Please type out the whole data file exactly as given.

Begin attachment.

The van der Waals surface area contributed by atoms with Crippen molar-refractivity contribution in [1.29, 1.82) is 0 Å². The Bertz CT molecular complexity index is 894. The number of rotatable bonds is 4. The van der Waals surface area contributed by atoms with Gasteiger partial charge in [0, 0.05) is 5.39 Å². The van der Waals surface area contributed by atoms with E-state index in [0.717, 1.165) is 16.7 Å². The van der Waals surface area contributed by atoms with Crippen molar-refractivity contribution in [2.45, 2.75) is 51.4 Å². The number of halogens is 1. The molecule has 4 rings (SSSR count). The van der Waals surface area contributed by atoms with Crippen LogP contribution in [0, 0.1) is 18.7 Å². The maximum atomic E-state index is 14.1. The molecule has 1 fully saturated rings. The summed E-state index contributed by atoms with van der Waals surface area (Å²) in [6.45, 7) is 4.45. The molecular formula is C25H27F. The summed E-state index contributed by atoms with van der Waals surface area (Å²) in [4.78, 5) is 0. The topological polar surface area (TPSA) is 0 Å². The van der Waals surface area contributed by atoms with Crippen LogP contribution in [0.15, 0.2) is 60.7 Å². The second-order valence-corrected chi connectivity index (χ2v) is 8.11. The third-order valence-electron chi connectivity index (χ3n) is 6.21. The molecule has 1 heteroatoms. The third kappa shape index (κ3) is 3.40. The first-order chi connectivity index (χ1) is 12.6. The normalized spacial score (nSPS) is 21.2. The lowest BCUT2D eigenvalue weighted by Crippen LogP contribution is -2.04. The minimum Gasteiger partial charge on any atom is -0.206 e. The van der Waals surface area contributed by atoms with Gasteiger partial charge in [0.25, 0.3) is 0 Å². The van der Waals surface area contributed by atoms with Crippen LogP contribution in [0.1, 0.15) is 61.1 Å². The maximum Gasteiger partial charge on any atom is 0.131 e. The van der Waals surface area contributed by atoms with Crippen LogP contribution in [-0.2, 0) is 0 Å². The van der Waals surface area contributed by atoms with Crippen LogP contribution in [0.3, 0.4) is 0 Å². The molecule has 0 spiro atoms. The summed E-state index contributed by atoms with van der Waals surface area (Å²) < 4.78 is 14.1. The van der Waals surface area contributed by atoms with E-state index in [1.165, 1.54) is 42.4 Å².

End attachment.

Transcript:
The van der Waals surface area contributed by atoms with Crippen molar-refractivity contribution in [1.29, 1.82) is 0 Å². The Bertz CT molecular complexity index is 894. The number of rotatable bonds is 4. The van der Waals surface area contributed by atoms with Gasteiger partial charge in [0, 0.05) is 5.39 Å². The van der Waals surface area contributed by atoms with E-state index in [0.717, 1.165) is 16.7 Å². The van der Waals surface area contributed by atoms with Crippen molar-refractivity contribution in [2.45, 2.75) is 51.4 Å². The number of halogens is 1. The molecule has 4 rings (SSSR count). The van der Waals surface area contributed by atoms with Crippen LogP contribution in [0, 0.1) is 18.7 Å². The maximum atomic E-state index is 14.1. The molecule has 1 fully saturated rings. The summed E-state index contributed by atoms with van der Waals surface area (Å²) in [6.45, 7) is 4.45. The molecular formula is C25H27F. The summed E-state index contributed by atoms with van der Waals surface area (Å²) in [4.78, 5) is 0. The topological polar surface area (TPSA) is 0 Å². The van der Waals surface area contributed by atoms with Crippen LogP contribution in [0.15, 0.2) is 60.7 Å². The second-order valence-corrected chi connectivity index (χ2v) is 8.11. The third-order valence-electron chi connectivity index (χ3n) is 6.21. The molecule has 1 heteroatoms. The third kappa shape index (κ3) is 3.40. The first-order chi connectivity index (χ1) is 12.6. The normalized spacial score (nSPS) is 21.2. The lowest BCUT2D eigenvalue weighted by Crippen LogP contribution is -2.04. The minimum Gasteiger partial charge on any atom is -0.206 e. The van der Waals surface area contributed by atoms with Gasteiger partial charge in [0.25, 0.3) is 0 Å². The van der Waals surface area contributed by atoms with Crippen LogP contribution in [0.1, 0.15) is 61.1 Å². The maximum Gasteiger partial charge on any atom is 0.131 e. The van der Waals surface area contributed by atoms with Crippen LogP contribution in [-0.2, 0) is 0 Å². The van der Waals surface area contributed by atoms with Crippen LogP contribution in [0.3, 0.4) is 0 Å². The molecule has 0 spiro atoms. The summed E-state index contributed by atoms with van der Waals surface area (Å²) < 4.78 is 14.1. The van der Waals surface area contributed by atoms with E-state index in [1.165, 1.54) is 42.4 Å².